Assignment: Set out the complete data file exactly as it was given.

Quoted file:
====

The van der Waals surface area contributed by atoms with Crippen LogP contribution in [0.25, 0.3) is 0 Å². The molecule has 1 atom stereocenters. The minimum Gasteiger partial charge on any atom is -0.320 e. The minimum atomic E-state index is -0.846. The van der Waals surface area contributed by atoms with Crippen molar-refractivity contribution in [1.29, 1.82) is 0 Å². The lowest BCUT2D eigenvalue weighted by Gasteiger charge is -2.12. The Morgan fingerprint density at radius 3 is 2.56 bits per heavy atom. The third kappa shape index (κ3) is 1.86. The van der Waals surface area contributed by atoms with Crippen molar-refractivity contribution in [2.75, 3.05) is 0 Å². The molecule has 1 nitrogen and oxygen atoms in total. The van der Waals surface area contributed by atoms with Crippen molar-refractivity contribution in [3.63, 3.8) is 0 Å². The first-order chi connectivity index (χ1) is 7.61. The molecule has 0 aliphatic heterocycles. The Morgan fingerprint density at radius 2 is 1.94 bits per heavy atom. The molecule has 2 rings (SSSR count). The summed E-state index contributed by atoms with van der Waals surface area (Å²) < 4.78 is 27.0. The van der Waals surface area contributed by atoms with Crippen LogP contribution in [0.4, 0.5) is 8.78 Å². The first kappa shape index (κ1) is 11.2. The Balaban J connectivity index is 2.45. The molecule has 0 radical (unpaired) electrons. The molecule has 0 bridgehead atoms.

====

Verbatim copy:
The van der Waals surface area contributed by atoms with Crippen LogP contribution in [0.25, 0.3) is 0 Å². The molecule has 1 atom stereocenters. The minimum Gasteiger partial charge on any atom is -0.320 e. The minimum atomic E-state index is -0.846. The van der Waals surface area contributed by atoms with Crippen molar-refractivity contribution in [1.29, 1.82) is 0 Å². The lowest BCUT2D eigenvalue weighted by Gasteiger charge is -2.12. The Morgan fingerprint density at radius 3 is 2.56 bits per heavy atom. The third kappa shape index (κ3) is 1.86. The van der Waals surface area contributed by atoms with Crippen molar-refractivity contribution in [2.75, 3.05) is 0 Å². The molecule has 1 nitrogen and oxygen atoms in total. The van der Waals surface area contributed by atoms with Crippen molar-refractivity contribution in [3.63, 3.8) is 0 Å². The first-order chi connectivity index (χ1) is 7.61. The molecule has 0 aliphatic heterocycles. The Morgan fingerprint density at radius 2 is 1.94 bits per heavy atom. The molecule has 2 rings (SSSR count). The summed E-state index contributed by atoms with van der Waals surface area (Å²) < 4.78 is 27.0. The van der Waals surface area contributed by atoms with Crippen LogP contribution in [0.4, 0.5) is 8.78 Å². The first kappa shape index (κ1) is 11.2. The Balaban J connectivity index is 2.45. The molecule has 0 radical (unpaired) electrons. The molecule has 0 bridgehead atoms.